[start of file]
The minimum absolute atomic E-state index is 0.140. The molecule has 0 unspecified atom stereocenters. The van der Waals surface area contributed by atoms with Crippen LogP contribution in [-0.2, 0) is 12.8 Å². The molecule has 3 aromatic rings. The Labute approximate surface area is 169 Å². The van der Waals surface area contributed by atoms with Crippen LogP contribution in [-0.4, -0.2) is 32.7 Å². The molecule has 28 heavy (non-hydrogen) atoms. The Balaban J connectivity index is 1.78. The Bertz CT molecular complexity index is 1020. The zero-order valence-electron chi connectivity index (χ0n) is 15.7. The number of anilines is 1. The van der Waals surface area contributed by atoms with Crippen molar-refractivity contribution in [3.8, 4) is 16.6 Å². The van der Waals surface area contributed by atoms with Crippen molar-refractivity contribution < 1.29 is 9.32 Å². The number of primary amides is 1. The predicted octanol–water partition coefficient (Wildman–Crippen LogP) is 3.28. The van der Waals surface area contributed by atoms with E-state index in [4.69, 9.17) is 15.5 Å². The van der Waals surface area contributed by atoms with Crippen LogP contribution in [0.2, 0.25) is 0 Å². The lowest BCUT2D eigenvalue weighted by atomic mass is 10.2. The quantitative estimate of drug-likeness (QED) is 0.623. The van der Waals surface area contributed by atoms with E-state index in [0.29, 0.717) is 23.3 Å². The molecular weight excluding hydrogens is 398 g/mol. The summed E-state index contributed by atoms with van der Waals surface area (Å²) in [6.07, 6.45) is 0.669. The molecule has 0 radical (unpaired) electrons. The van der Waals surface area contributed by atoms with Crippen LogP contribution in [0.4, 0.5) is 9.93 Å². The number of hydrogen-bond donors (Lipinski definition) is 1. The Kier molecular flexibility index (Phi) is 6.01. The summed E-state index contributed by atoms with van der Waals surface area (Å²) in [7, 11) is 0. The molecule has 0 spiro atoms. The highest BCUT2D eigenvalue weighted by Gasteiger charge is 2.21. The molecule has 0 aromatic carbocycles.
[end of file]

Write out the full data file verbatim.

The minimum absolute atomic E-state index is 0.140. The molecule has 0 unspecified atom stereocenters. The van der Waals surface area contributed by atoms with Crippen LogP contribution in [-0.2, 0) is 12.8 Å². The molecule has 3 aromatic rings. The Labute approximate surface area is 169 Å². The van der Waals surface area contributed by atoms with Crippen LogP contribution in [-0.4, -0.2) is 32.7 Å². The molecule has 28 heavy (non-hydrogen) atoms. The Balaban J connectivity index is 1.78. The Bertz CT molecular complexity index is 1020. The zero-order valence-electron chi connectivity index (χ0n) is 15.7. The number of anilines is 1. The van der Waals surface area contributed by atoms with Crippen molar-refractivity contribution in [3.8, 4) is 16.6 Å². The van der Waals surface area contributed by atoms with Crippen molar-refractivity contribution < 1.29 is 9.32 Å². The number of primary amides is 1. The predicted octanol–water partition coefficient (Wildman–Crippen LogP) is 3.28. The van der Waals surface area contributed by atoms with E-state index in [4.69, 9.17) is 15.5 Å². The van der Waals surface area contributed by atoms with Crippen LogP contribution in [0.2, 0.25) is 0 Å². The lowest BCUT2D eigenvalue weighted by atomic mass is 10.2. The quantitative estimate of drug-likeness (QED) is 0.623. The van der Waals surface area contributed by atoms with E-state index in [0.29, 0.717) is 23.3 Å². The molecular weight excluding hydrogens is 398 g/mol. The summed E-state index contributed by atoms with van der Waals surface area (Å²) in [6.07, 6.45) is 0.669. The molecule has 0 radical (unpaired) electrons. The van der Waals surface area contributed by atoms with Crippen LogP contribution in [0.4, 0.5) is 9.93 Å². The number of hydrogen-bond donors (Lipinski definition) is 1. The Kier molecular flexibility index (Phi) is 6.01. The summed E-state index contributed by atoms with van der Waals surface area (Å²) in [7, 11) is 0. The molecule has 0 spiro atoms. The highest BCUT2D eigenvalue weighted by Gasteiger charge is 2.21. The molecule has 0 aromatic carbocycles.